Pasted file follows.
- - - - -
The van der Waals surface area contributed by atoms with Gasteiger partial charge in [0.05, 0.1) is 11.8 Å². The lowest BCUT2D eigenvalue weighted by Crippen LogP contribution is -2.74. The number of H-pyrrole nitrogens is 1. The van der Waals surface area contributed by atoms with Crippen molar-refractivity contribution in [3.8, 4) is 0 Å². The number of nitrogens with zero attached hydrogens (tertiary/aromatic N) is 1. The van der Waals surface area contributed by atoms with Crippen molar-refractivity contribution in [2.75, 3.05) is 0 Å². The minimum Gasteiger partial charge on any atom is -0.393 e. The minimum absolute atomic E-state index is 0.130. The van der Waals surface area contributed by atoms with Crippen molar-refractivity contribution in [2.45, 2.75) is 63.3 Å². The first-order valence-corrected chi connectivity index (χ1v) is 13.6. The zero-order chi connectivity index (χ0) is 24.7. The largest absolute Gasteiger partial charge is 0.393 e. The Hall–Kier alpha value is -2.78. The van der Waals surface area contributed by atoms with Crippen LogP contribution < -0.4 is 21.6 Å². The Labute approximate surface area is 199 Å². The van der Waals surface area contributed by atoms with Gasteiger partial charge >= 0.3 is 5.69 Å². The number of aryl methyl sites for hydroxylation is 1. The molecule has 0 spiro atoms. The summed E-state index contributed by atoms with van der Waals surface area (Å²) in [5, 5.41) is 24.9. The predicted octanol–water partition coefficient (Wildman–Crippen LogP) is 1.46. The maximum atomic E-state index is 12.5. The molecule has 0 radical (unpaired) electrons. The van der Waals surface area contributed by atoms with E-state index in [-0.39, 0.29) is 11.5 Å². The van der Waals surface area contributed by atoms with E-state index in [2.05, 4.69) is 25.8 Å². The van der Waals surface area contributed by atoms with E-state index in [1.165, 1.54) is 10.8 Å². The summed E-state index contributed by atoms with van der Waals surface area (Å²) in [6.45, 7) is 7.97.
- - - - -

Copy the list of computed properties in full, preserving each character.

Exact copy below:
The van der Waals surface area contributed by atoms with Gasteiger partial charge in [0.05, 0.1) is 11.8 Å². The lowest BCUT2D eigenvalue weighted by Crippen LogP contribution is -2.74. The number of H-pyrrole nitrogens is 1. The van der Waals surface area contributed by atoms with Crippen molar-refractivity contribution in [3.8, 4) is 0 Å². The number of nitrogens with zero attached hydrogens (tertiary/aromatic N) is 1. The van der Waals surface area contributed by atoms with Crippen molar-refractivity contribution in [2.75, 3.05) is 0 Å². The minimum Gasteiger partial charge on any atom is -0.393 e. The minimum absolute atomic E-state index is 0.130. The van der Waals surface area contributed by atoms with Crippen molar-refractivity contribution in [2.45, 2.75) is 63.3 Å². The first-order valence-corrected chi connectivity index (χ1v) is 13.6. The zero-order chi connectivity index (χ0) is 24.7. The largest absolute Gasteiger partial charge is 0.393 e. The Hall–Kier alpha value is -2.78. The van der Waals surface area contributed by atoms with Crippen LogP contribution < -0.4 is 21.6 Å². The Labute approximate surface area is 199 Å². The van der Waals surface area contributed by atoms with Gasteiger partial charge >= 0.3 is 5.69 Å². The number of aryl methyl sites for hydroxylation is 1. The molecule has 0 spiro atoms. The summed E-state index contributed by atoms with van der Waals surface area (Å²) in [5, 5.41) is 24.9. The predicted octanol–water partition coefficient (Wildman–Crippen LogP) is 1.46. The maximum atomic E-state index is 12.5. The molecule has 0 radical (unpaired) electrons. The van der Waals surface area contributed by atoms with E-state index in [-0.39, 0.29) is 11.5 Å². The van der Waals surface area contributed by atoms with E-state index in [2.05, 4.69) is 25.8 Å². The van der Waals surface area contributed by atoms with E-state index in [1.165, 1.54) is 10.8 Å². The summed E-state index contributed by atoms with van der Waals surface area (Å²) in [6.45, 7) is 7.97.